In the collection’s eponymous story “Big Time,” Spyra transports readers to the 1940s, where a starlet magically finds herself in modern-day Hollywood and yearns for success — the only issue is she’s unwoke. Then readers can even follow some famous faces including Jane Fonda, Gloria Steinem, Hillary Clinton, Taylor Swift and Selena Gomez, to name a few, as they gather for a secret meeting that has some dark twists and turns and will leave readers wondering, “Can this secret meeting be a real thing?” “They were the Most Powerful Women on Earth, united in the ancient cause of female world domination,” Spyra writes.

Though all comical stories, beneath the surface Spyra goes beyond the parody as she cleverly takes on topics from Hollywood and woke culture to white women, the wedding industrial complex and influencer culture. As Colbert writes in the book’s foreword, “Many of these stories feel warm and familiar, almost comfort food, but inside the burrito of this book there is a small dusting of broken glass — sparkling prettily but stinging.”

Ahead of the release of her debut collection, Spyra spoke to THR about writing her first book and how to write the perfect satire.

When did you decide you wanted to write a book and what you wanted to write?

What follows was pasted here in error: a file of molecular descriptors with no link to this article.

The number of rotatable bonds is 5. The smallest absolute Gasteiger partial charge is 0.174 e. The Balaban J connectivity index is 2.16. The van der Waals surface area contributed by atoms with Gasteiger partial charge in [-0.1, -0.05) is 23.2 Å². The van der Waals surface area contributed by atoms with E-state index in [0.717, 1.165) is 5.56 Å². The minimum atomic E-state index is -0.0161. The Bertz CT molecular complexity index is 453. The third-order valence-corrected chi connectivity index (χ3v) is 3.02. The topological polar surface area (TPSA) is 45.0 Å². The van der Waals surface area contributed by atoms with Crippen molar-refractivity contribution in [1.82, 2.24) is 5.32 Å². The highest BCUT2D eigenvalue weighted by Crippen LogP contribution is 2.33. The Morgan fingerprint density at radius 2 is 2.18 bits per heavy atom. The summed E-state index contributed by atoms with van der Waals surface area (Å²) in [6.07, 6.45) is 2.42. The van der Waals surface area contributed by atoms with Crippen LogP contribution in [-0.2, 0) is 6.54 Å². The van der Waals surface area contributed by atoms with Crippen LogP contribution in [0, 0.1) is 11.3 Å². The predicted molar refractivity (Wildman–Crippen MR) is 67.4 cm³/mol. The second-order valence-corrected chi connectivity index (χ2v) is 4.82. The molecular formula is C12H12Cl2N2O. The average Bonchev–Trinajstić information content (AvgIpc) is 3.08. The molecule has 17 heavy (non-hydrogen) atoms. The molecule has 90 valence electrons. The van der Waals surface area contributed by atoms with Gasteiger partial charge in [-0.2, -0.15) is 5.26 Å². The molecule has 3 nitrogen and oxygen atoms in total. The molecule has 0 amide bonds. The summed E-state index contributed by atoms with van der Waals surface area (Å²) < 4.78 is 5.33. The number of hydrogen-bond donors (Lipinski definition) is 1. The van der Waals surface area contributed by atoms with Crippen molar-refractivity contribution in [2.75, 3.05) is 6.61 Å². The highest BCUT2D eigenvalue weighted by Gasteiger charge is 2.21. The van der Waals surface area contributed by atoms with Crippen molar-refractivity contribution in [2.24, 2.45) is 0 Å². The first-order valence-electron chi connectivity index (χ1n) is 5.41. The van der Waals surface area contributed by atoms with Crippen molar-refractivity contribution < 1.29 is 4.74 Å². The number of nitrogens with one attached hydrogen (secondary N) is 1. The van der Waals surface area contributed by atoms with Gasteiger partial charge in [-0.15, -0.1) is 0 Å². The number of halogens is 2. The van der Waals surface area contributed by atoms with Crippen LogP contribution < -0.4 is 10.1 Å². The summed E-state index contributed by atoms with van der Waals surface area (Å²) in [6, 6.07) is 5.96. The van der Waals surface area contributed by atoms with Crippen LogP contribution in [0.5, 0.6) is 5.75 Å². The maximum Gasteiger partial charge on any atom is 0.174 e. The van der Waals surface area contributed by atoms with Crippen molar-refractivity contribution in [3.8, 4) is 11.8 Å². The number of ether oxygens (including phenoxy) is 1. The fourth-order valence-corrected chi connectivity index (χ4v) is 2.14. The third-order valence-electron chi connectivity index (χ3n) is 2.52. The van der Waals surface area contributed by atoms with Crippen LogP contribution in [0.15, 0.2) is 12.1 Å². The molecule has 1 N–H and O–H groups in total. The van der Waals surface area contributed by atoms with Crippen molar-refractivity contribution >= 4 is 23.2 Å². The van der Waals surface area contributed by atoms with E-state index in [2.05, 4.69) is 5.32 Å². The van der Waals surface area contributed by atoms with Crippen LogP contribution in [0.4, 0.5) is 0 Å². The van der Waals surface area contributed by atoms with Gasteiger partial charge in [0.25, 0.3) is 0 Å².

I was always writing these short stories that were kind of my release valve. I got the idea for this collection while I was working at Colbert. I started writing these short humor pieces for The New Yorker and it was just so fun. When you’re on staff — for me, I’ve only been in two rooms at The Onion and [The Late Show‘s] Colbert — the challenge is serving the editorial voice of whatever show or publication you’re working for. There wasn’t a lot of gymnastics in terms of writing stuff that worked for the show that I also thought was funny, but I loved writing on my own when it was on my own time [and] stuff that I was the final arbiter for. That was really intoxicating; the freedom to kind of fully pursue my comedic sensibility and actually figure out what that was outside of these established comedy institutions. This was my first time being completely free, no rules, unchained. The more I worked on it alone, the more I really enjoyed being my own artistic boss.